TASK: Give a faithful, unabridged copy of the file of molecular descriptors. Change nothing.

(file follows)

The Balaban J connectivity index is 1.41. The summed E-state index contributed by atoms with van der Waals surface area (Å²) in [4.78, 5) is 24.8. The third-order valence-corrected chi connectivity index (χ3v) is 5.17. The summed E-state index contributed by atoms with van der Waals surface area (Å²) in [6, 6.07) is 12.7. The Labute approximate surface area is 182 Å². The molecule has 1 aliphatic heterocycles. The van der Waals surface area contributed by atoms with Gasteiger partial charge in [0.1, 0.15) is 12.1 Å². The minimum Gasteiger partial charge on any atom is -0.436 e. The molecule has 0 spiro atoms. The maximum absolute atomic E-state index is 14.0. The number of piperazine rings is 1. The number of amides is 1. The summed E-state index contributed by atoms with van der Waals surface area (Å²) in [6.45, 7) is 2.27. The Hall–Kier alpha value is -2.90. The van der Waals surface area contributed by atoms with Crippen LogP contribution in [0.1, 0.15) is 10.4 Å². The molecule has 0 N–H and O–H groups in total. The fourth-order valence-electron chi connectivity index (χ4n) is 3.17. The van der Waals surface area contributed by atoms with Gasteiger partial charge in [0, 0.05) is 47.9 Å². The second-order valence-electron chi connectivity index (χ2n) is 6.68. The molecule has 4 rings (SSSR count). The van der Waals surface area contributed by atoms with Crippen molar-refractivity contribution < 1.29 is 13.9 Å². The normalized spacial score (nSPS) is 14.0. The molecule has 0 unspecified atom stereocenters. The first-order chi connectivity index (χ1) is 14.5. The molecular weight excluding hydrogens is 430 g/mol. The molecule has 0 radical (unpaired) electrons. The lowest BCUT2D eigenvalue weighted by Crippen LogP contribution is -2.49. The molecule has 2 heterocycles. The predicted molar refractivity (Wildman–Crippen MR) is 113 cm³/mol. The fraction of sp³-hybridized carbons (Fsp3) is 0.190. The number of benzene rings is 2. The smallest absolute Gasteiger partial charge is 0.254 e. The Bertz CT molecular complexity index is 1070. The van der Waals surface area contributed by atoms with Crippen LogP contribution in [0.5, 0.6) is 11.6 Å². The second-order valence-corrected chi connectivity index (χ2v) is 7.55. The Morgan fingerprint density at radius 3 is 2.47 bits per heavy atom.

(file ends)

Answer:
The Balaban J connectivity index is 1.41. The summed E-state index contributed by atoms with van der Waals surface area (Å²) in [4.78, 5) is 24.8. The third-order valence-corrected chi connectivity index (χ3v) is 5.17. The summed E-state index contributed by atoms with van der Waals surface area (Å²) in [6, 6.07) is 12.7. The Labute approximate surface area is 182 Å². The molecule has 1 aliphatic heterocycles. The van der Waals surface area contributed by atoms with Gasteiger partial charge in [0.1, 0.15) is 12.1 Å². The minimum Gasteiger partial charge on any atom is -0.436 e. The molecule has 0 spiro atoms. The maximum absolute atomic E-state index is 14.0. The number of piperazine rings is 1. The number of amides is 1. The summed E-state index contributed by atoms with van der Waals surface area (Å²) in [6.45, 7) is 2.27. The Hall–Kier alpha value is -2.90. The van der Waals surface area contributed by atoms with Crippen LogP contribution in [0.1, 0.15) is 10.4 Å². The molecule has 0 N–H and O–H groups in total. The fourth-order valence-electron chi connectivity index (χ4n) is 3.17. The van der Waals surface area contributed by atoms with Gasteiger partial charge in [0, 0.05) is 47.9 Å². The second-order valence-electron chi connectivity index (χ2n) is 6.68. The molecule has 4 rings (SSSR count). The van der Waals surface area contributed by atoms with Crippen molar-refractivity contribution < 1.29 is 13.9 Å². The normalized spacial score (nSPS) is 14.0. The molecule has 0 unspecified atom stereocenters. The first-order chi connectivity index (χ1) is 14.5. The molecular weight excluding hydrogens is 430 g/mol. The molecule has 0 radical (unpaired) electrons. The lowest BCUT2D eigenvalue weighted by Crippen LogP contribution is -2.49. The molecule has 2 heterocycles. The predicted molar refractivity (Wildman–Crippen MR) is 113 cm³/mol. The fraction of sp³-hybridized carbons (Fsp3) is 0.190. The number of benzene rings is 2. The smallest absolute Gasteiger partial charge is 0.254 e. The Bertz CT molecular complexity index is 1070. The van der Waals surface area contributed by atoms with Crippen LogP contribution in [0.5, 0.6) is 11.6 Å². The second-order valence-corrected chi connectivity index (χ2v) is 7.55. The Morgan fingerprint density at radius 3 is 2.47 bits per heavy atom.